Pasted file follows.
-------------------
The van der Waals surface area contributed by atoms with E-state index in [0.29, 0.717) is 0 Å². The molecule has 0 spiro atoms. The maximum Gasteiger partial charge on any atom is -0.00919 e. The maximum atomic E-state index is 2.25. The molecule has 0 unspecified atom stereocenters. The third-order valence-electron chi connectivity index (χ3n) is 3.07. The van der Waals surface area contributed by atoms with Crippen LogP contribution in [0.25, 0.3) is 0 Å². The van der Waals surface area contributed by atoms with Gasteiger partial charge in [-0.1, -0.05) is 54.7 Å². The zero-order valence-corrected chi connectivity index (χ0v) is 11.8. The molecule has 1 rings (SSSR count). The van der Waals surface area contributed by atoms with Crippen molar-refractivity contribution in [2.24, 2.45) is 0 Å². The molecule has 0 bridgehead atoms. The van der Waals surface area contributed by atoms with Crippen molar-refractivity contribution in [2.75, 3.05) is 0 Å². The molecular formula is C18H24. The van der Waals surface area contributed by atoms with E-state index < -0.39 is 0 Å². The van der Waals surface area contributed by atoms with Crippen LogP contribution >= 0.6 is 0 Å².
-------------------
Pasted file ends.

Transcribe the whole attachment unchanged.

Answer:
The van der Waals surface area contributed by atoms with E-state index in [0.29, 0.717) is 0 Å². The molecule has 0 spiro atoms. The maximum Gasteiger partial charge on any atom is -0.00919 e. The maximum atomic E-state index is 2.25. The molecule has 0 unspecified atom stereocenters. The third-order valence-electron chi connectivity index (χ3n) is 3.07. The van der Waals surface area contributed by atoms with Crippen LogP contribution in [0.25, 0.3) is 0 Å². The van der Waals surface area contributed by atoms with Gasteiger partial charge in [-0.1, -0.05) is 54.7 Å². The zero-order valence-corrected chi connectivity index (χ0v) is 11.8. The molecule has 1 rings (SSSR count). The van der Waals surface area contributed by atoms with Crippen molar-refractivity contribution in [2.24, 2.45) is 0 Å². The molecule has 0 bridgehead atoms. The van der Waals surface area contributed by atoms with Crippen molar-refractivity contribution in [2.75, 3.05) is 0 Å². The molecular formula is C18H24. The van der Waals surface area contributed by atoms with E-state index < -0.39 is 0 Å². The van der Waals surface area contributed by atoms with Crippen LogP contribution >= 0.6 is 0 Å².